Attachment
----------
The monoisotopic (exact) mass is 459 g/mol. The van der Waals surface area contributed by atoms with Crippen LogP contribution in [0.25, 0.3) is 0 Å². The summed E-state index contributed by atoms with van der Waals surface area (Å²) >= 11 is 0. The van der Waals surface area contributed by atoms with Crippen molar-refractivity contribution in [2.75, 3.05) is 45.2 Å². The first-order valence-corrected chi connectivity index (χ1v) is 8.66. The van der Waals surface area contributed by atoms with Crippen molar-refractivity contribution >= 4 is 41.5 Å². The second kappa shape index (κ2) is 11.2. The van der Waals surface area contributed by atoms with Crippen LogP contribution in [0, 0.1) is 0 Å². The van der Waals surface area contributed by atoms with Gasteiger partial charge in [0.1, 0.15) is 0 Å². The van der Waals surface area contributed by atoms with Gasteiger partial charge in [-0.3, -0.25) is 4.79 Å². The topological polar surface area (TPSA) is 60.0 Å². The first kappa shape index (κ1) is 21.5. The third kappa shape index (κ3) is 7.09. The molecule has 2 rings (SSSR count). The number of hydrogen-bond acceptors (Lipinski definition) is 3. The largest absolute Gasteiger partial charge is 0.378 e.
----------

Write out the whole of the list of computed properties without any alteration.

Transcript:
The monoisotopic (exact) mass is 459 g/mol. The van der Waals surface area contributed by atoms with Crippen LogP contribution in [0.25, 0.3) is 0 Å². The summed E-state index contributed by atoms with van der Waals surface area (Å²) >= 11 is 0. The van der Waals surface area contributed by atoms with Crippen molar-refractivity contribution in [2.75, 3.05) is 45.2 Å². The first-order valence-corrected chi connectivity index (χ1v) is 8.66. The van der Waals surface area contributed by atoms with Crippen molar-refractivity contribution >= 4 is 41.5 Å². The second kappa shape index (κ2) is 11.2. The van der Waals surface area contributed by atoms with Crippen LogP contribution in [0, 0.1) is 0 Å². The van der Waals surface area contributed by atoms with Gasteiger partial charge in [0.1, 0.15) is 0 Å². The van der Waals surface area contributed by atoms with Gasteiger partial charge in [-0.3, -0.25) is 4.79 Å². The topological polar surface area (TPSA) is 60.0 Å². The first kappa shape index (κ1) is 21.5. The third kappa shape index (κ3) is 7.09. The molecule has 2 rings (SSSR count). The number of hydrogen-bond acceptors (Lipinski definition) is 3. The largest absolute Gasteiger partial charge is 0.378 e.